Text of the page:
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NERSC Initiative for Scientific Exploration (NISE) 2011 Awards

Evaluating PGAS scientific graph analysis codes on the Gemini interconnect

Jason Riedy, Georgia Institute of Technology

Associated NERSC Project: Linear Algebra Algorithms on High Performance Computers (mp156)
Principal Investigator: James Demmel, University of California Berkeley

NISE Award: 250,000 Hours
Award Date: June 2011

Processing graph-structured data is central in many applications ranging from disease tracking through social networks to financial regulatory monitoring. Graph-structured analysis is an increasingly important performance bottleneck even in traditional scientific simulation codes. Current common programming systems for high-performance computers place building and optimizing graph analysis codes in the hands of the few, dedicated experts who still have a high tolerance for mental pain and anguish. We are expanding existing practice and evaluating new approaches for emerging programming systems and computing systems more amenable to high-performance graph analysis.

We propose porting our MPI-based, memory scalable weighted bipartite matching code to UPC and evaluating its performance on Hopper's Gemini interconnect. This memory-scalable code computes a static pivoting order used in SuperLU's scalable unsymmetric LU factorization.

The current MPI implementation is saddled with extra communication for coordinating semi-asynchronous tasks and also uses extra memory for explicitly maintaining local views of global information. Our matching algorithm is based on an iterative auction algorithm. The extra MPI communication calls needed as the problem reduces in size and moves across the graph (sparse matrix) defeats performance scalability, leaving our matcher only memory scalable in general.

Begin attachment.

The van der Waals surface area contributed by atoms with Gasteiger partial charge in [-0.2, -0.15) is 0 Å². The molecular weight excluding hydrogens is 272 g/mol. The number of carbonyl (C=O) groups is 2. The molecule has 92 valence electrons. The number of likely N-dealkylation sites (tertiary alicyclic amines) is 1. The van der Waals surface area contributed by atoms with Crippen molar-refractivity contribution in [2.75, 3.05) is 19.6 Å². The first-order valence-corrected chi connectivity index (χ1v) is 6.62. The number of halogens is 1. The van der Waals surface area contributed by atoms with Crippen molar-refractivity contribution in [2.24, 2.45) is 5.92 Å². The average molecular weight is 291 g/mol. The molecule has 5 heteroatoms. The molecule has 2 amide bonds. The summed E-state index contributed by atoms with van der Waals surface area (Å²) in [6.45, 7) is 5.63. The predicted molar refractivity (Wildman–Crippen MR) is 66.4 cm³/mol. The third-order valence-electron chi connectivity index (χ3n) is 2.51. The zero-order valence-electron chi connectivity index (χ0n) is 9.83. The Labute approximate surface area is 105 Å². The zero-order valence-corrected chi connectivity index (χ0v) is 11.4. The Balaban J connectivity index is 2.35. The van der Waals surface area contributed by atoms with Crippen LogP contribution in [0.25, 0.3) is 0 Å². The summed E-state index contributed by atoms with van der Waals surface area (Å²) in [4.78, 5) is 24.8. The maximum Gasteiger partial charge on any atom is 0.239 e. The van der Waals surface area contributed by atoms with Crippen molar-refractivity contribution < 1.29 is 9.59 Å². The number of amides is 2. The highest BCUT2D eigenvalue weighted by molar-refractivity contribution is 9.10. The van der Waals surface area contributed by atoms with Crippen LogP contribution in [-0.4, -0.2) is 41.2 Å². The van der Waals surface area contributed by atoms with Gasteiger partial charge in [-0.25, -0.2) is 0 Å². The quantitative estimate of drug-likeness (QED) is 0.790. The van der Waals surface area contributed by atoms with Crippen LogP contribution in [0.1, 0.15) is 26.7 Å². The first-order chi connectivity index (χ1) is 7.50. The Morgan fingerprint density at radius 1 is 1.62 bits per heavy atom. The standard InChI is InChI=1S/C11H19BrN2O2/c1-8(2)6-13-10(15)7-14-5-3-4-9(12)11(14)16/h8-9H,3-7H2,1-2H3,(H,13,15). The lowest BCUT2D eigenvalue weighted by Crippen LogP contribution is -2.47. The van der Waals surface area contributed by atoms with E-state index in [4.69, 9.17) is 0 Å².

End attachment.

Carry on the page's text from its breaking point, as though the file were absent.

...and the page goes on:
UPC's more flexible memory model permits easier coordination as the problem size and active location changes. We expect at least a moderate constant factor improvement in performance on long-tailed iterations (e.g. on the sparse matrix av41092). UPC's relaxed memory consistency over the fine-grained Gemini network may reduce the communication and synchronization throughout our semi-asynchronous algorithm. Auction prices rise monotonically and are tolerant to different views during computation so long as only the best price is accepted. Using more fine-grained memory access will permit working with less memory overhead per process, enhancing our current memory scalability.

Naturally, these are ideals that may not be achieved by all UPC implementations. Investigating these on an architecture like the XE6 that supports distributed PGAS operations at a low level helps evaluate what needs improved in UPC implementations.

For base performance modeling evaluation, we also propose to port our existing microbenchmarks and implement a simple Graph500 graph traversal implementation suitable for use as a reference code. The bipartite matching algorithm, an auction algorithm, resists straight-forward performance characterization. Having some predictable baseline results helps evaluate our matching code's performance optimizations.